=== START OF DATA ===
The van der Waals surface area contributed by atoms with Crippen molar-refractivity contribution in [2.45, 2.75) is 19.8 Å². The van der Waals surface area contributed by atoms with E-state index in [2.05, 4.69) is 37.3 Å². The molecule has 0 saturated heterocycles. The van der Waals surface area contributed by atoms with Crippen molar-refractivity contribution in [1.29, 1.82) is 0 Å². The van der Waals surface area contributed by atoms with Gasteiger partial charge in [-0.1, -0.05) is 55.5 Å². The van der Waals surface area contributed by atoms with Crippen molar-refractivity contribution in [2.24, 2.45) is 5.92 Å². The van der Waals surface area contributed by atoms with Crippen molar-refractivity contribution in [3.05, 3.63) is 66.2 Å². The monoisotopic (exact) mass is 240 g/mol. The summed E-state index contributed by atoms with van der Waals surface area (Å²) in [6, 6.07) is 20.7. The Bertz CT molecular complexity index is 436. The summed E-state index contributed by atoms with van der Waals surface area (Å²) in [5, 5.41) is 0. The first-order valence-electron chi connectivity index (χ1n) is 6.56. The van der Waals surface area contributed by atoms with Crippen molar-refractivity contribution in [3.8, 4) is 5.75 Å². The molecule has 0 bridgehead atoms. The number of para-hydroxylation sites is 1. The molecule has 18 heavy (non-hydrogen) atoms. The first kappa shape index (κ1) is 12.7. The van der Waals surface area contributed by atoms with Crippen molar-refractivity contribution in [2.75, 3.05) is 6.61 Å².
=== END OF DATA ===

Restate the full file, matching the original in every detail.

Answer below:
The van der Waals surface area contributed by atoms with Crippen molar-refractivity contribution in [2.45, 2.75) is 19.8 Å². The van der Waals surface area contributed by atoms with E-state index in [2.05, 4.69) is 37.3 Å². The molecule has 0 saturated heterocycles. The van der Waals surface area contributed by atoms with Crippen molar-refractivity contribution in [1.29, 1.82) is 0 Å². The van der Waals surface area contributed by atoms with Gasteiger partial charge in [-0.1, -0.05) is 55.5 Å². The van der Waals surface area contributed by atoms with Crippen molar-refractivity contribution in [2.24, 2.45) is 5.92 Å². The van der Waals surface area contributed by atoms with Crippen molar-refractivity contribution in [3.05, 3.63) is 66.2 Å². The monoisotopic (exact) mass is 240 g/mol. The summed E-state index contributed by atoms with van der Waals surface area (Å²) in [6, 6.07) is 20.7. The Bertz CT molecular complexity index is 436. The summed E-state index contributed by atoms with van der Waals surface area (Å²) in [5, 5.41) is 0. The first-order valence-electron chi connectivity index (χ1n) is 6.56. The van der Waals surface area contributed by atoms with Crippen molar-refractivity contribution in [3.8, 4) is 5.75 Å². The molecule has 0 bridgehead atoms. The number of para-hydroxylation sites is 1. The molecule has 18 heavy (non-hydrogen) atoms. The first kappa shape index (κ1) is 12.7. The van der Waals surface area contributed by atoms with Crippen molar-refractivity contribution in [2.75, 3.05) is 6.61 Å².